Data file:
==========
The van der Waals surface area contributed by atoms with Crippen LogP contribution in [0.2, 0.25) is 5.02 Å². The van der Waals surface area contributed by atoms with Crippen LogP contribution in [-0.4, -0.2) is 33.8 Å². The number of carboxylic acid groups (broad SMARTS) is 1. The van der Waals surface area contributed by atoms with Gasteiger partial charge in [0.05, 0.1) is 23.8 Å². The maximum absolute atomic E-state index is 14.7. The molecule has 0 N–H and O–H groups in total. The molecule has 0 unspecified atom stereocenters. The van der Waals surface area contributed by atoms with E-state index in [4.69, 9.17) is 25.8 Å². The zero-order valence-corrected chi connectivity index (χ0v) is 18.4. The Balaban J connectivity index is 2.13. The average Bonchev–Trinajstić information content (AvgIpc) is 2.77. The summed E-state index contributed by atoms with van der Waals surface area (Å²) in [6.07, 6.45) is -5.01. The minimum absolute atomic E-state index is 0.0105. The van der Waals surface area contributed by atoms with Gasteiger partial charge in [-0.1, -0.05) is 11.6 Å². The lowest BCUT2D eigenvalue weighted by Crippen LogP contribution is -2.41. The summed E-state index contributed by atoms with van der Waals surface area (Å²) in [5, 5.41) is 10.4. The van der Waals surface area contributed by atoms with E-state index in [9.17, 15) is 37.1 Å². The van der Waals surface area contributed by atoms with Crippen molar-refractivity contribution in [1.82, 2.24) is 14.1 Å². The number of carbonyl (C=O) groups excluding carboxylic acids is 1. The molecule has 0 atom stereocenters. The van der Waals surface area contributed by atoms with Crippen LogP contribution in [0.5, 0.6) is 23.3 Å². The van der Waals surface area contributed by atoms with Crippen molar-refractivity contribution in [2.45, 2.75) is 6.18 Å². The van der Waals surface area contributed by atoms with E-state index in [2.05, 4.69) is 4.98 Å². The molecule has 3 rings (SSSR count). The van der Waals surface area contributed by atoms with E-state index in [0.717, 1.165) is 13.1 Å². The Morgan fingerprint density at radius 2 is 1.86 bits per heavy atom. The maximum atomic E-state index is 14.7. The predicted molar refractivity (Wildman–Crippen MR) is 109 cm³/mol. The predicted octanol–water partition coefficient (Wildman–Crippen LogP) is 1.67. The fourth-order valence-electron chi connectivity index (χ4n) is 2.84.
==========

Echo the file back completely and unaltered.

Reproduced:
The van der Waals surface area contributed by atoms with Crippen LogP contribution in [0.2, 0.25) is 5.02 Å². The van der Waals surface area contributed by atoms with Crippen LogP contribution in [-0.4, -0.2) is 33.8 Å². The number of carboxylic acid groups (broad SMARTS) is 1. The van der Waals surface area contributed by atoms with Gasteiger partial charge in [0.05, 0.1) is 23.8 Å². The maximum absolute atomic E-state index is 14.7. The molecule has 0 N–H and O–H groups in total. The molecule has 0 unspecified atom stereocenters. The van der Waals surface area contributed by atoms with E-state index in [4.69, 9.17) is 25.8 Å². The zero-order valence-corrected chi connectivity index (χ0v) is 18.4. The Balaban J connectivity index is 2.13. The average Bonchev–Trinajstić information content (AvgIpc) is 2.77. The summed E-state index contributed by atoms with van der Waals surface area (Å²) in [6.07, 6.45) is -5.01. The minimum absolute atomic E-state index is 0.0105. The van der Waals surface area contributed by atoms with Gasteiger partial charge in [-0.1, -0.05) is 11.6 Å². The lowest BCUT2D eigenvalue weighted by Crippen LogP contribution is -2.41. The summed E-state index contributed by atoms with van der Waals surface area (Å²) in [5, 5.41) is 10.4. The van der Waals surface area contributed by atoms with E-state index in [9.17, 15) is 37.1 Å². The van der Waals surface area contributed by atoms with Crippen molar-refractivity contribution in [1.82, 2.24) is 14.1 Å². The number of carbonyl (C=O) groups excluding carboxylic acids is 1. The molecule has 0 atom stereocenters. The van der Waals surface area contributed by atoms with Crippen LogP contribution in [0.5, 0.6) is 23.3 Å². The van der Waals surface area contributed by atoms with Crippen molar-refractivity contribution in [2.45, 2.75) is 6.18 Å². The van der Waals surface area contributed by atoms with E-state index in [2.05, 4.69) is 4.98 Å². The molecule has 3 rings (SSSR count). The van der Waals surface area contributed by atoms with E-state index in [0.717, 1.165) is 13.1 Å². The Morgan fingerprint density at radius 2 is 1.86 bits per heavy atom. The maximum atomic E-state index is 14.7. The predicted molar refractivity (Wildman–Crippen MR) is 109 cm³/mol. The predicted octanol–water partition coefficient (Wildman–Crippen LogP) is 1.67. The fourth-order valence-electron chi connectivity index (χ4n) is 2.84.